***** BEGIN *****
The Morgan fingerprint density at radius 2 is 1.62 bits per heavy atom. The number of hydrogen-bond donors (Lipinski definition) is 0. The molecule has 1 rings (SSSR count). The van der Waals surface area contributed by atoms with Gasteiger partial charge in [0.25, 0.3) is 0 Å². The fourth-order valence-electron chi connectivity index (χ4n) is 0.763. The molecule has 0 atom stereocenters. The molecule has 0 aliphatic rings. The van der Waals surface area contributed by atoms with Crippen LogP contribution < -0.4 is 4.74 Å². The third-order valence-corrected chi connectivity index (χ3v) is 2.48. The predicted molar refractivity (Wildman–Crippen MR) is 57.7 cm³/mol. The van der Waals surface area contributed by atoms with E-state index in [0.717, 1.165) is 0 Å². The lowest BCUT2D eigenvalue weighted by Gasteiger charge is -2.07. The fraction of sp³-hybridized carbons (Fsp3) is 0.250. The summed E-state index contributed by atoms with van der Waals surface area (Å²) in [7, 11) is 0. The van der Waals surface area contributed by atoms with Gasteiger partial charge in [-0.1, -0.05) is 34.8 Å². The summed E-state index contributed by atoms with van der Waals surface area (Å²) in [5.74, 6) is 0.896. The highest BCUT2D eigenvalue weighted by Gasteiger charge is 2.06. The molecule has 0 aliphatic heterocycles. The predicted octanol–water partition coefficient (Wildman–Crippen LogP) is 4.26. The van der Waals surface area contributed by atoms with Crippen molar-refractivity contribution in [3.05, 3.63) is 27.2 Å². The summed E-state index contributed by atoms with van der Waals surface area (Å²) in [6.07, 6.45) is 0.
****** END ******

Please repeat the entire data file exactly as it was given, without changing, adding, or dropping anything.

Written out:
The Morgan fingerprint density at radius 2 is 1.62 bits per heavy atom. The number of hydrogen-bond donors (Lipinski definition) is 0. The molecule has 1 rings (SSSR count). The van der Waals surface area contributed by atoms with Gasteiger partial charge in [0.25, 0.3) is 0 Å². The fourth-order valence-electron chi connectivity index (χ4n) is 0.763. The molecule has 0 atom stereocenters. The molecule has 0 aliphatic rings. The van der Waals surface area contributed by atoms with Crippen LogP contribution < -0.4 is 4.74 Å². The third-order valence-corrected chi connectivity index (χ3v) is 2.48. The predicted molar refractivity (Wildman–Crippen MR) is 57.7 cm³/mol. The van der Waals surface area contributed by atoms with E-state index in [0.717, 1.165) is 0 Å². The lowest BCUT2D eigenvalue weighted by Gasteiger charge is -2.07. The fraction of sp³-hybridized carbons (Fsp3) is 0.250. The summed E-state index contributed by atoms with van der Waals surface area (Å²) in [7, 11) is 0. The van der Waals surface area contributed by atoms with Gasteiger partial charge in [-0.1, -0.05) is 34.8 Å². The summed E-state index contributed by atoms with van der Waals surface area (Å²) in [5.74, 6) is 0.896. The highest BCUT2D eigenvalue weighted by Gasteiger charge is 2.06. The molecule has 0 aliphatic heterocycles. The predicted octanol–water partition coefficient (Wildman–Crippen LogP) is 4.26. The van der Waals surface area contributed by atoms with Crippen molar-refractivity contribution in [3.05, 3.63) is 27.2 Å². The summed E-state index contributed by atoms with van der Waals surface area (Å²) in [6.07, 6.45) is 0.